Christmas Island is well known for its biological diversity. There are many rare species of animals and plants on the island, making nature-walking a popular activity. Along with the diversity of species, many different types of caves exist, such as plateau caves, coastal caves, raised coastal caves and alcoves, sea caves, fissure caves, collapse caves and basalt caves; most of these are located near the sea and have been formed by the action of water. Altogether, there are 42 caves on the island, with Lost Lake Cave, Daniel Roux Cave and Full Frontal Cave being the most well-known. The many freshwater springs include Hosnies Spring Ramsar, which also has a mangrove stand. The Dales is a rainforest in the western part of the island and consists of seven deep valleys, all of which were formed by spring streams. Hugh's Dale waterfall is part of this area and is a popular attraction. The annual breeding migration of the red crabs is a popular event. Fishing is another common activity. There are many distinctive species of fish in the oceans surrounding Christmas Island. Snorkeling and swimming in the ocean are two other activities that are extremely popular. Walking trails are also very popular, for there are many beautiful trails surrounded by extravagant flora and fauna. Sixty-three percent of the island is national park making it one of the main attractions to experience when visiting.
Located at 10Â°30â²S 105Â°40â²E, the island is about 19 kilometres (12Â mi) in greatest length and 14.5Â km (9.0Â mi) in extreme breadth. The total land area is 135 square kilometres (52Â sqÂ mi), with 138.9Â km (86.3Â mi) of coastline. The island is the flat summit of a submarine mountain more than 4,500 metres (14,800Â ft) high, the depth of the platform from which it rises being about 4,200Â m (13,780Â ft) and its height above the sea being upwards of 300Â m (984Â ft). The mountain was originally a volcano, and some basalt is exposed in places such as The Dales and Dolly Beach, but most of the surface rock is limestone accumulated from the growth of coral. The summit of this mountain peak is formed of a succession of tertiary limestones ranging in age from the Eocene (or Oligocene) up to recent reef deposits, with intercalations in the older beds of volcanic rocks.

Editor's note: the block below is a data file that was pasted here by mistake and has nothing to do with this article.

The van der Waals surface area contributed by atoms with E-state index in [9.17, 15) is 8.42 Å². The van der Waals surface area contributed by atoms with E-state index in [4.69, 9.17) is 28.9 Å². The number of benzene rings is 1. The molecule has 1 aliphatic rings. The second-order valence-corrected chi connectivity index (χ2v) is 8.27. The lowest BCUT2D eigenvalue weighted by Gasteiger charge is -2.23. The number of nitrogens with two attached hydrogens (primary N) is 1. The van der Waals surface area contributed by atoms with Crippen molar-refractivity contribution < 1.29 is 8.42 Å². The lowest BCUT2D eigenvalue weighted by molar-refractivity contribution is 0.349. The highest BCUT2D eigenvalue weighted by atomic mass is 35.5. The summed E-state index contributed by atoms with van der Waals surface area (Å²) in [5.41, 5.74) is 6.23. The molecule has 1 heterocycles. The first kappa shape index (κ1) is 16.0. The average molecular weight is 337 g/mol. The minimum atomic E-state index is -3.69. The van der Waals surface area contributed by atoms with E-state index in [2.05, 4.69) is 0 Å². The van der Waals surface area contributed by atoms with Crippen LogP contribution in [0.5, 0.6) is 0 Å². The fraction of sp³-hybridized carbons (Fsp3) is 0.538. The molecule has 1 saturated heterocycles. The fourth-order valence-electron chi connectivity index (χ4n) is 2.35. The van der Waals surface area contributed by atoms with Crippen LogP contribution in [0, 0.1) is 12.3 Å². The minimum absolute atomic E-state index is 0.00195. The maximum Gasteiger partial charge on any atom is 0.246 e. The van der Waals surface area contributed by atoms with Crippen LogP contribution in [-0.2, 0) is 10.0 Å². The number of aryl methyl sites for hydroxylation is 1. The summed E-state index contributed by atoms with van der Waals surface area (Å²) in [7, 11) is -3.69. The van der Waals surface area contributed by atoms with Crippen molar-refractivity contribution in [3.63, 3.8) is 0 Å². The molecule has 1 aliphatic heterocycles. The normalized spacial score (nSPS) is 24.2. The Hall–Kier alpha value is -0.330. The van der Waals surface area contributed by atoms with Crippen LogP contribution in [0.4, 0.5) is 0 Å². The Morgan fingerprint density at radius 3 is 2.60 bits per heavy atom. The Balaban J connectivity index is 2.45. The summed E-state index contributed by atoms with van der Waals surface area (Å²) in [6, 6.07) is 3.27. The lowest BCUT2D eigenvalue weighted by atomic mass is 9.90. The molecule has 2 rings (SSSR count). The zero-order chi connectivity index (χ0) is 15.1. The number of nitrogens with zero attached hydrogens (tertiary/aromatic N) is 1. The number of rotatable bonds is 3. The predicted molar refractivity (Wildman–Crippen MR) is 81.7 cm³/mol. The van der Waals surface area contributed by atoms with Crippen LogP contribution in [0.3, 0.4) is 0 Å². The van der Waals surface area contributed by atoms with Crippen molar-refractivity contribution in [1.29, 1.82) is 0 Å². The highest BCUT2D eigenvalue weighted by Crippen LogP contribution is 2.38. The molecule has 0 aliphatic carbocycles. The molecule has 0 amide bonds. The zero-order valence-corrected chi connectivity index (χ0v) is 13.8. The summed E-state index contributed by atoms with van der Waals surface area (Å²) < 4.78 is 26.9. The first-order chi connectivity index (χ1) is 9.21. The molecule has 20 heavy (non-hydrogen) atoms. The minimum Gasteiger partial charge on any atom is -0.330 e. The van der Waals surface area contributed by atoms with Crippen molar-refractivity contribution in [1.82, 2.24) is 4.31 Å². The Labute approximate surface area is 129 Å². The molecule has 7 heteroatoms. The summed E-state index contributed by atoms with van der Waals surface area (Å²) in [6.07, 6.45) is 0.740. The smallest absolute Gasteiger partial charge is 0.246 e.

Steep cliffs along much of the coast rise abruptly to a central plateau. Elevation ranges from sea level to 361Â m (1,184Â ft) at Murray Hill. The island is mainly tropical rainforest, of which 63% is national park land.
The narrow fringing reef surrounding the island can be a maritime hazard.
Christmas Island is located 2,600 kilometres (1,600Â mi) northwest of Perth, Western Australia, 500Â km (310Â mi) south of Indonesia, 975Â km (606Â mi) ENE of the Cocos (Keeling) Islands, and 2,748Â km (1,708Â mi) west of Darwin, Northern Territory. Its closest point to the Australian mainland is 1,560Â km from the town of Exmouth, Western Australia.
Because Christmas Island is located toward the southern edge of the equatorial region, temperatures have little variation throughout the months. The highest temperature is usually around 29Â Â°C (84Â Â°F) and takes place in March and April, while the lowest temperature is 23Â Â°C (73Â Â°F) and occurs in August. There is a dry period from July to November; during this season there are extensive dry periods with occasional showers. The wet season is between November and May, which includes monsoons. The monsoons that take place are downpours of rain at unsystematic parts of the day. Tropical cyclones may also occur in the wet season, bringing very solid winds, rain and enormous seas. These tropical cyclones only happen occasionally, for most of the time during the wet season is damp, subside weather.
Flora and fauna
Christmas Island was uninhabited until the late 19th century, allowing many species to evolve without human interference. Two-thirds of the island has been declared a National Park, which is managed by the Australian Department of Environment and Heritage through Parks Australia.
The dense rainforest has grown in the deep soils of the plateau and on the terraces. The forests are dominated by 25 tree species. Ferns, orchids and vines grow on the branches in the humid atmosphere beneath the canopy. The 135 plant species include at least 18 that are found nowhere else.
Christmas Island's endemic plants include the trees Arenga listeri, Pandanus elatus and Dendrocnide peltata var. murrayana; the shrubs Abutilon listeri, Colubrina pedunculata, Grewia insularis and Pandanus christmatensis; the vines Hoya aldrichii and Zehneria alba; the herbs Asystasia alba, Dicliptera maclearii and Peperomia rossii; the grass Ischaemum nativitatis; the fern Asplenium listeri; and the orchids Brachypeza archytas, Flickingeria nativitatis, Phreatia listeri and Zeuxine exilis.
Two species of native rats, the Maclear's and bulldog rats, have become extinct since the island was settled. The Javan rusa is an introduced species here. The endemic Christmas Island shrew has not been seen since the mid-1980s and may be already extinct, while the Christmas Island pipistrelle (a small bat) is critically endangered and possibly also extinct.